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HUMMING CONGO FROGS IN TUNE AT AQUARIUM

June 22, 2016

A type of African frog which hums to attract a mate has gone on a breeding spree at Portsmouth’s Blue Reef Aquarium.

The pair of Congo frogs, which only arrived at the Southsea aquarium earlier this year, has already successfully spawned three times in the last four months alone.

To date aquarists are looking after two froglets, 15 large tadpoles and 20 smaller ones.

At present all are being cared for in special quarantine tanks but staff are hoping the froglets will be able to go on public display in the next few weeks.

“Despite the fact the female is almost twice the size of the male it certainly doesn’t seem to be putting either of them off,” said Blue Reef’s Hannah Butt.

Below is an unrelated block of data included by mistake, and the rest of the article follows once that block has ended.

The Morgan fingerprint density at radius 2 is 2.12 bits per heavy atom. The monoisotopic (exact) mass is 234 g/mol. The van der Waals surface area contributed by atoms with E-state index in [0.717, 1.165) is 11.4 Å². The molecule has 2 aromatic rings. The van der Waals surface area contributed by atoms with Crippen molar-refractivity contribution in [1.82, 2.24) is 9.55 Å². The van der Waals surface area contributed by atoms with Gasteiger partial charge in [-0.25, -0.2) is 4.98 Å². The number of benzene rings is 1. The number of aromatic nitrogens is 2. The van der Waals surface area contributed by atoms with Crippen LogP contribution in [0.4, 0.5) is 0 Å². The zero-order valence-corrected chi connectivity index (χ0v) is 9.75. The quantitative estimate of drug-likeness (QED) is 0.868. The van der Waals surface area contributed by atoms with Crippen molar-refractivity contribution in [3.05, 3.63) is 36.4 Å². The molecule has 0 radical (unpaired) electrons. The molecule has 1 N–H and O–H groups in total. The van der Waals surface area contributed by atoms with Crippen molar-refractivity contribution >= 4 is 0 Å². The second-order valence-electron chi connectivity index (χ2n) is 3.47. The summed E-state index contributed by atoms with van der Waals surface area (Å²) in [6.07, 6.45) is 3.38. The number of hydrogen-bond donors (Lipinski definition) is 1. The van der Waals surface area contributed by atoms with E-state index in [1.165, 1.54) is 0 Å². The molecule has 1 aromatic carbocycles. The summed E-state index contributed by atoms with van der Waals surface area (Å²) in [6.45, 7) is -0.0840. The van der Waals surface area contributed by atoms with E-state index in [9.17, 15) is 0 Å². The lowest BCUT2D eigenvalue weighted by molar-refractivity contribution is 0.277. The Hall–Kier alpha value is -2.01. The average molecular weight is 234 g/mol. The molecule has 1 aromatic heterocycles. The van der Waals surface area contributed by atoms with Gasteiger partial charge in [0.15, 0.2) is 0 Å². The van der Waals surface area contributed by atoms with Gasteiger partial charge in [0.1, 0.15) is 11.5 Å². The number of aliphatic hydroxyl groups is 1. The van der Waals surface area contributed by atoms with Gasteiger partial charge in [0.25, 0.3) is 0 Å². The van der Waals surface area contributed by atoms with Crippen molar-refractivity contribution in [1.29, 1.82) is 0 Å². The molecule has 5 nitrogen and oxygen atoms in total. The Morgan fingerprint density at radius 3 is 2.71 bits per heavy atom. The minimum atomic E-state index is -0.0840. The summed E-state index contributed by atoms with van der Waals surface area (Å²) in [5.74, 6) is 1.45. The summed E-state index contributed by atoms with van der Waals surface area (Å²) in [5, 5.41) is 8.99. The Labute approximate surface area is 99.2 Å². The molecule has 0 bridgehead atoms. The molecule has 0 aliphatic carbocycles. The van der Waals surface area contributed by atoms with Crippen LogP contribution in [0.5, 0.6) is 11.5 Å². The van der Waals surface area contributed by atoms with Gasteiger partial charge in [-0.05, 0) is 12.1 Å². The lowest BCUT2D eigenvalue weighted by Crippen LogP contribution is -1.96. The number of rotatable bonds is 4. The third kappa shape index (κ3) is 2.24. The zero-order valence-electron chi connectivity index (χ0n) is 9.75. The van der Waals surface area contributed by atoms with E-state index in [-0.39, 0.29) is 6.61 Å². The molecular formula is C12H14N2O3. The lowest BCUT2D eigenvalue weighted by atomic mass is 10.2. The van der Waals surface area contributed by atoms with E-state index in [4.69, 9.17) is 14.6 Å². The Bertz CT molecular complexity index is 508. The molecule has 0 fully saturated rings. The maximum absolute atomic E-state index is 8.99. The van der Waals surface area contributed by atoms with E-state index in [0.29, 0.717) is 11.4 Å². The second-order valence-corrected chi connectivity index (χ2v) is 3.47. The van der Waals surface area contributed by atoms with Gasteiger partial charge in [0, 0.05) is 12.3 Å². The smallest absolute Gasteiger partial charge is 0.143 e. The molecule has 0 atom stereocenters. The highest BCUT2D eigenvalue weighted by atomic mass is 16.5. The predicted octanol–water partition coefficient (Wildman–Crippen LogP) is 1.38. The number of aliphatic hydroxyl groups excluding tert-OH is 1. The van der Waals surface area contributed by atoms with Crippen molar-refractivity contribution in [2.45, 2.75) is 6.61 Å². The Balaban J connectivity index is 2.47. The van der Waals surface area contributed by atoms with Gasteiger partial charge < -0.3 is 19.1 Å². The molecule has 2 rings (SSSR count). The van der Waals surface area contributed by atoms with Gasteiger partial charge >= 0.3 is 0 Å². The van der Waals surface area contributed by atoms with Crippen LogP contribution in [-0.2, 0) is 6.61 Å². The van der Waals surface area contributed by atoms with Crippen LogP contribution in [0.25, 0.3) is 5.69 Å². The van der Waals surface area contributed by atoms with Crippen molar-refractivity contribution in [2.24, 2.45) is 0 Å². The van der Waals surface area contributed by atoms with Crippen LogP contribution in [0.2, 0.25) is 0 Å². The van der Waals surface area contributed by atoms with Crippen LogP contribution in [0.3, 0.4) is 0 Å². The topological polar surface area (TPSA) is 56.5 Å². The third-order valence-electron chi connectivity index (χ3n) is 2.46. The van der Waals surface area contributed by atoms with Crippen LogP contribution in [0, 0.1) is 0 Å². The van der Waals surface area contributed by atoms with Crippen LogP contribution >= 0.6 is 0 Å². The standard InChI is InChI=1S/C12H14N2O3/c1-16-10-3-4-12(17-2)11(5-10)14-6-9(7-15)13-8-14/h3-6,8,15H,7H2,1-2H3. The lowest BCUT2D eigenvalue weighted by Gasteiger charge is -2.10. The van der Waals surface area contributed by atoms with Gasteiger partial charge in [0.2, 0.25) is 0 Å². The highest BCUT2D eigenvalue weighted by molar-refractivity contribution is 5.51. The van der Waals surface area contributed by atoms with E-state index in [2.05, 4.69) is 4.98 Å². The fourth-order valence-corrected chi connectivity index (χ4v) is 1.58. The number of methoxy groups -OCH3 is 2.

“I think we can safely say they have settled in extremely well to their new home and also seem extremely comfortable in each other’s company,” she added.

The average life expectancy of these frogs in the wild is around five years, but they can live as long as 20 years in captivity.

They live in shallow rivers, creeks, and ponds during the dry season and in the flooded areas of the forests during the wet season.

They prefer eating near the bottom where their camouflage markings blends in with the mud and leaf litter and they can be safe from predators.

Males are known to ‘sing’ or ‘hum’ during mating or when excited, although they sometimes ‘hum’ even if they have no intention of mating.

 The Blue Reef Aquarium, Clarence Esplanade, Southsea, Portsmouth. Open 10am daily. For more information call 02392 875222, visit www.bluereefaquarium.co.uk/portsmouth or find us on Facebook.

Issued by Blue Reef Aquarium. For more information please contact Hannah Butt or Jenna MacFarlane on 02392 875222.

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